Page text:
It broke my heart. She was in hysterics. She was feeling big sadness for the very first time. We were all hurting to leave.

They’ve given us a gift and formed a special bond with our family, one that three years ago I never could have dreamed of. When I started this whole working motherhood journey, I thought it would be impossible for anyone to take care of my daughter like I could. I thought I’d give it a few months and see how I felt, but I never actually imagined I’d make it this far.

And yet, here we are.

We are happy. We are thriving. We are learning. I’m balancing work and motherhood, and it’s because of these teachers. I’ve found someone to fill my shoes when mine are busy elsewhere — someone who loves, teaches and laughs with my daughter to make her days just as good as the ones she would have with me. To my daughter’s teachers—thank you from the bottom of my heart. You really are amazing.

When I was expecting my first child, I wanted to know everything that could possibly be in store for his first year.

I quizzed my own mom and the friends who ventured into motherhood before I did. I absorbed parenting books and articles like a sponge. I signed up for classes on childbirth, breastfeeding and even baby-led weaning. My philosophy? The more I knew, the better.

Yet, despite my best efforts, I didn't know it all. Not by a long shot. Instead, my firstborn, my husband and I had to figure it out together—day by day, challenge by challenge, triumph by triumph.

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The funny thing is that although I wanted to know it all, the surprises—those moments that were unique to us—were what made that first year so beautiful.

Of course, my research provided a helpful outline as I graduated from never having changed a diaper to conquering the newborn haze, my return to work, the milestones and the challenges. But while I did need much of that tactical knowledge, I also learned the value of following my baby's lead and trusting my gut.

I realized the importance of advice from fellow mamas, too. I vividly remember a conversation with a friend who had her first child shortly before I welcomed mine. My friend, who had already returned to work after maternity leave, encouraged me to be patient when introducing a bottle and to help my son get comfortable with taking that bottle from someone else.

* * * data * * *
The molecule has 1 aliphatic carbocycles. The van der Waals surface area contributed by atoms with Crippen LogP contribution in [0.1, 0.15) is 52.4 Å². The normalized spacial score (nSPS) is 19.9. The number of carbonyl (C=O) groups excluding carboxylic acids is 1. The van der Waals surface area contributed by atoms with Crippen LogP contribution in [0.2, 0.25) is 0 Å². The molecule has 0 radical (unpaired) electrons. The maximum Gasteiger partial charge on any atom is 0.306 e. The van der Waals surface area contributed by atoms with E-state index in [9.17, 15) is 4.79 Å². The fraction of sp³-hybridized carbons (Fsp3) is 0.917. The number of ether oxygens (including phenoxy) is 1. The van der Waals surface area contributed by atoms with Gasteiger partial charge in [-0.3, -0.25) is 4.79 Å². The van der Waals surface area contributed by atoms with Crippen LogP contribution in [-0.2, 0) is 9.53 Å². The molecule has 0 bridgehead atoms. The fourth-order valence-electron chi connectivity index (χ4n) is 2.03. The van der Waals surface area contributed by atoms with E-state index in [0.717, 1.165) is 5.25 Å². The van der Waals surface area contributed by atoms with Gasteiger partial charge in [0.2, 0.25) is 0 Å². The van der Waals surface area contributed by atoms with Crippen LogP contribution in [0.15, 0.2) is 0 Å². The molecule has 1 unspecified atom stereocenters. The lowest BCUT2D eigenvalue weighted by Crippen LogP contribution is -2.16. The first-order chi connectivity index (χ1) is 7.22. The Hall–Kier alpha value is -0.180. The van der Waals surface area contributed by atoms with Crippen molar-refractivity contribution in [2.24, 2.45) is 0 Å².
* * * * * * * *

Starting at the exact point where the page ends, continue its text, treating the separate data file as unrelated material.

Yes, from a logistical standpoint, that's great advice for any working mama. But I also took an incredibly important point from this conversation: This was less about the act of bottle-feeding itself, and more about what it represented for my peace of mind when I was away from my son.

This fellow mama encouraged me to honor my emotions and give myself permission to do what was best for my family—and that really set the tone for my whole approach to parenting. Because honestly, that was just the first of many big transitions during that first year, and each of them came with their own set of mixed emotions.

I felt proud and also strangely nostalgic as my baby seamlessly graduated to a sippy bottle.

I felt my baby's teething pain along with him and also felt confident that we could get through it with the right tools.

I felt relieved as my baby learned to self-soothe by finding his own pacifier and also sad to realize how quickly he was becoming his own person.



As I look back on everything now, some four years and two more kids later, I can't remember the exact day my son crawled, the project I tackled on my first day back at work, or even what his first word was. (It's written somewhere in a baby book!)

But I do remember how I felt with each milestone: the joy, the overwhelming love, the anxiety, the exhaustion and the sense of wonder. That truly was the greatest gift of the first year… and nothing could have prepared me for all those feelings.

This article was sponsored by Dr. Brown's. Thank you for supporting the brands that support Motherly and mamas.

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I was blissfully asleep on the couch while my little one was occupied elsewhere with toys, books and my partner. She got bored with what they were doing, escaped from his watch and, sensing my absence, set about looking for me. Finding me on the couch, nose-level, she peeled back my one available eyelid, singing, "Mama? Mama? ...You there? Wake UP!"

Sound familiar? Nothing limits sleep more than parenthood. And nothing is more sought after as a parent than a nap, if not a good night's rest.

But Mother Nature practically guarantees that you are likely to be woken up by a toddler—they're hardwired to find you (and get your attention) when you're "away."